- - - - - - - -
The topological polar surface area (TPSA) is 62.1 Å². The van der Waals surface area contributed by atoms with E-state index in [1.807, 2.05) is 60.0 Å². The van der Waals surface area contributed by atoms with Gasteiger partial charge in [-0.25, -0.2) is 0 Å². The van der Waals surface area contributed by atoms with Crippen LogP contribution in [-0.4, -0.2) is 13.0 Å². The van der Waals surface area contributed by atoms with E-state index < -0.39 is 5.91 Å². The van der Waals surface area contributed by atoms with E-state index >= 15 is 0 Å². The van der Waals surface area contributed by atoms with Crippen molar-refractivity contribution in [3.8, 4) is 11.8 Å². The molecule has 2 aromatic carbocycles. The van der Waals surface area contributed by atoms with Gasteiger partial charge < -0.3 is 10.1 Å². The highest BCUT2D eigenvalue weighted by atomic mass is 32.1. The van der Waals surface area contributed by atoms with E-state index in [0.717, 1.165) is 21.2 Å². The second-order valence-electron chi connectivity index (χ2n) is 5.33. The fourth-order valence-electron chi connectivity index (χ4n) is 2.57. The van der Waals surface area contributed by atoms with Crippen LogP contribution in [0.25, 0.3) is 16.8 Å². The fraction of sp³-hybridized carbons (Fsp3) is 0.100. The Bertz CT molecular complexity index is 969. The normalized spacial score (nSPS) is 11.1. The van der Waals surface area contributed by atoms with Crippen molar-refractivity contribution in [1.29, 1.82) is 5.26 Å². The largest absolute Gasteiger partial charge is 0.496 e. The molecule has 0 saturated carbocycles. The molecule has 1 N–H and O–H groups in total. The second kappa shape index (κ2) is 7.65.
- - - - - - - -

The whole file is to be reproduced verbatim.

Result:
The topological polar surface area (TPSA) is 62.1 Å². The van der Waals surface area contributed by atoms with E-state index in [1.807, 2.05) is 60.0 Å². The van der Waals surface area contributed by atoms with Gasteiger partial charge in [-0.25, -0.2) is 0 Å². The van der Waals surface area contributed by atoms with Crippen LogP contribution in [-0.4, -0.2) is 13.0 Å². The van der Waals surface area contributed by atoms with E-state index < -0.39 is 5.91 Å². The van der Waals surface area contributed by atoms with E-state index >= 15 is 0 Å². The van der Waals surface area contributed by atoms with Crippen molar-refractivity contribution in [3.8, 4) is 11.8 Å². The molecule has 2 aromatic carbocycles. The van der Waals surface area contributed by atoms with Gasteiger partial charge < -0.3 is 10.1 Å². The highest BCUT2D eigenvalue weighted by atomic mass is 32.1. The van der Waals surface area contributed by atoms with E-state index in [0.717, 1.165) is 21.2 Å². The second-order valence-electron chi connectivity index (χ2n) is 5.33. The fourth-order valence-electron chi connectivity index (χ4n) is 2.57. The van der Waals surface area contributed by atoms with Crippen LogP contribution in [0.25, 0.3) is 16.8 Å². The fraction of sp³-hybridized carbons (Fsp3) is 0.100. The Bertz CT molecular complexity index is 969. The normalized spacial score (nSPS) is 11.1. The van der Waals surface area contributed by atoms with Crippen molar-refractivity contribution in [1.29, 1.82) is 5.26 Å². The largest absolute Gasteiger partial charge is 0.496 e. The molecule has 0 saturated carbocycles. The molecule has 1 N–H and O–H groups in total. The second kappa shape index (κ2) is 7.65.